“Whether we are Safe and Secure in our neighborhood is largely within our domain.” (p.2, The Abundant Community, by John McKnight and Peter Block, authors’ italic)
That is the second of seven “Elements of Satisfaction” listed by John and Peter. So, is it true?
Someone dear to me has had an experience in the past few days that has struck fear in her heart. She lives in an urban setting and walks about four blocks to work. Recently, a man began to seek out encounters with her along the streets. He is possibly homeless and possibly mentally impaired.
Thursday, he followed her home and gained entrance to her “secure” apartment building when another resident let him in–a surveillance camera confirmed the means of entry. I will not give all of the details about what happened, but the man gained entrance the next day as well. This young lady has been unhurt to this point, but the intruder has engaged in some gross and threatening behavior.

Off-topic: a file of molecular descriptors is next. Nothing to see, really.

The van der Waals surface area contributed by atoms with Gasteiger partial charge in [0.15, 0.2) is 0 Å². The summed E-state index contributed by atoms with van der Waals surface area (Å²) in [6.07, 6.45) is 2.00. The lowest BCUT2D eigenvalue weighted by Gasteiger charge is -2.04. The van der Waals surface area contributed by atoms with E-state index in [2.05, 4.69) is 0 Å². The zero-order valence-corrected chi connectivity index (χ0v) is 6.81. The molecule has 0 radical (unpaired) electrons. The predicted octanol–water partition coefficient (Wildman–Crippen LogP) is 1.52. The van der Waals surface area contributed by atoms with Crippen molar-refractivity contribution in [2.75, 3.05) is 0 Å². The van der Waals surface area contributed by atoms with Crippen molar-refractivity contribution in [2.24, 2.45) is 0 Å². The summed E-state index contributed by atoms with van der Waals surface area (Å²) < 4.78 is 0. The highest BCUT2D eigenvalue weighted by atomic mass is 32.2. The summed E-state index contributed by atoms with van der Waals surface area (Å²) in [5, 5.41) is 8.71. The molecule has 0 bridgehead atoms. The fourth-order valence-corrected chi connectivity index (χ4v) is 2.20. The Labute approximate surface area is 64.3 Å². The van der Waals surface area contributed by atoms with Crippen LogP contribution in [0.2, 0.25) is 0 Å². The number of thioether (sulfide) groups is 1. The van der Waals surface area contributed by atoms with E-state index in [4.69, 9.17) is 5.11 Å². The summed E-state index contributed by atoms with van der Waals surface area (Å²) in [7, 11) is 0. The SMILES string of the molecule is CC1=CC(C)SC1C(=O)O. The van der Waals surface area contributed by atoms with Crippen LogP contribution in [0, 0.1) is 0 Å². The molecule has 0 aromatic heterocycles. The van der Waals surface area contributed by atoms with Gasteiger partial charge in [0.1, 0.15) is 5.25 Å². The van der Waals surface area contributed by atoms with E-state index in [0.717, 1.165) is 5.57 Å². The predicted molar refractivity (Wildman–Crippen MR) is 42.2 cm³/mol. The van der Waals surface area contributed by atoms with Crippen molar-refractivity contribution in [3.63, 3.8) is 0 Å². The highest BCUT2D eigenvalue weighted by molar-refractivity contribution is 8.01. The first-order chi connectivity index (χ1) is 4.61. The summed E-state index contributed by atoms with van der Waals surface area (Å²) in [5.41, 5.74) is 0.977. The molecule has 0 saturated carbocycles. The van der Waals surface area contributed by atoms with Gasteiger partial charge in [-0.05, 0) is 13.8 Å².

The police have investigated, sort of, but said they can’t do anything unless the man touches the woman. She is frightened and angry, and all she can seemingly do is wait to be attacked physically. Her home is no longer safe and secure; it is, in some sense, no longer home.
So back to McKnight and Block. The authors say: “Many studies show that there are two major determinants of our local safety. One is how many neighbors we know by name. The other is how often we are present and associated in public–outside our houses. Police activity is a minor protection compared with these two community actions. This is why most informed police leaders advocate for block watch and community policing. They know their limits and call on citizens to become connected.”
Well, the police in the situation mentioned above have confirmed a portion of this quote. They offer “minor protection.”
Regarding connection with neighbors, this young woman does know a few people by name–she’s friendly and gregarious. But obviously there is a lot of disconnection among residents of the apartment complex because twice residents have allowed this stranger to gain entrance because he or she obviously thought the stranger was a resident, as well.
McKnight and Block’s call to connection takes on new urgency in this one particular situation. Lives and well-being are at stake. Community and neighborliness can seem rather quaint when talked about in a book. It becomes very real, alive, uplifting and dangerous in the real world.
While our safety and security are “largely within our domain,” they are not completely. I think the authors understand this, and thus the “largely” becomes a very important word.